Dangers of carrying cash this festive season

Carrying cash in today’s society is a big no-no and yet we still see many people drawing cash or providing their domestic staff with a cash lump sum bonus.

“The risks involved with carrying large amounts of cash are high. Anyone carrying cash is seen as an easy target. We’ve heard of incidence where domestic staff for example have been accosted and robbed just after being paid in cash or drawing cash from an ATM,” says Arthur Gibson, Fidelity Security Group Cash Solutions Executive. In some of these cases, the individual’s entire month’s salary was stolen. “Besides the cash being stolen, the safety of the staff member is also at risk. It’s just not worth it.”

With the festive season approaching, many employees will be receiving bonuses and Gibson urges employers not to pay their staff in cash. “There are numerous options in terms of bank accounts, retail store cash transfers and the likes. Look for alternatives to cash payouts wherever possible.”

Drawing large cash lump sums from ATMs and the likes is also definitely not recommended. “Criminals watch ATMs and target individuals drawing large amounts. They then follow them and wait for an opportunity to make their move. This can be in an isolated area or even in a crowded space. If they want the cash they will take it,” he says.

The South African Banking Risk Information Centre (SABRIC), recently issued some safety warnings about using an ATM itself advising people to avoid ATMs that are dimly lit or surrounded by loiterers. They encourage all people to choose familiar and well-lit ATMs where you are visible and safe. They suggest you have your card ready in your hand before you approach the ATM to avoid opening your purse, bag or wallet while in the queue and stress how important it is to be cautious of strangers offering to help as they could be trying to distract you in order to get your card or PIN.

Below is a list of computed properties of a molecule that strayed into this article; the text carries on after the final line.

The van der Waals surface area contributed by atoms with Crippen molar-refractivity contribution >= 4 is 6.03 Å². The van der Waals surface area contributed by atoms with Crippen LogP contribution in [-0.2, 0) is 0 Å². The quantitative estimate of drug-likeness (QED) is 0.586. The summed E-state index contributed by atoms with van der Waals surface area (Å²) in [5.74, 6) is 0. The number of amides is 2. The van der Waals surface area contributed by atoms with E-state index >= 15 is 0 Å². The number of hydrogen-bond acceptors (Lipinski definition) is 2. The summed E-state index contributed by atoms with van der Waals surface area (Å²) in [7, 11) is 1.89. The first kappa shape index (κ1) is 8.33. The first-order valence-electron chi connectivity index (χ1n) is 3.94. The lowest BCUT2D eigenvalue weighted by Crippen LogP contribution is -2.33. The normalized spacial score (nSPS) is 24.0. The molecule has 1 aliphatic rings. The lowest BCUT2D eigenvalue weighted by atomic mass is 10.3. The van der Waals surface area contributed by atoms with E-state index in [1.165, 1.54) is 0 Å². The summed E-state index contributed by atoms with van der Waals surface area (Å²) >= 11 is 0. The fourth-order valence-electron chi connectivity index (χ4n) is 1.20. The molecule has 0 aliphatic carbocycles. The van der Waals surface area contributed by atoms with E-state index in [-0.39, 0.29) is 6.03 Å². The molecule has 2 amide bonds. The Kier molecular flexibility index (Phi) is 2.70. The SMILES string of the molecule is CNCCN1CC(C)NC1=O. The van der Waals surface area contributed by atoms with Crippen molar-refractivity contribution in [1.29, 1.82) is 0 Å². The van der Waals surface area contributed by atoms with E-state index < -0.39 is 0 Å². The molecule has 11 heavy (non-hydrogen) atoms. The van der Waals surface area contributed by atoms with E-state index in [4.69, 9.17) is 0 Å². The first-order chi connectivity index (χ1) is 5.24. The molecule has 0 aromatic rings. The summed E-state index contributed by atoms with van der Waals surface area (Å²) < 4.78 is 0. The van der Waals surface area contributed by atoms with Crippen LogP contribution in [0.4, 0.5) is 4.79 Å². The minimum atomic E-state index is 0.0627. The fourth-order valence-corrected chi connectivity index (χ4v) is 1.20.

Fidelity Security Group agree saying it is so important to always be alert to your surroundings and to remember that fraudsters are often well dressed, well-spoken and respectable looking individuals.

Stokvel payouts are also an area of concern. “Annually members of a stokvel receive a lump sum payout, depending on the stokvel of course. Criminals are aware of this, whether this is through inside information or not, and will target the recipient shortly after the meeting making off with the cash,” says Gibson. SABRIC adds that stokvel groupings should refrain from making cash deposits of club members’ contributions on high-risk days (e.g. Monday after month end) and always ensure persons depositing club cash contributions or making withdrawals are accompanied by another club member.

It is better for a stokvel savings club or burial society to arrange for members to deposit cash directly into the club’s account instead of collecting cash contributions and if at all possible to arrange for the club’s pay out to be electronically transferred into each club member’s personal account or accounts of their choice.

“If you have to carry cash try to be as discreet as possible and always take a second person with you. Go straight to a bank and deposit the money after receiving it,” says Gibson.

“Let’s all work towards making this an incident-free festive season,” he concludes.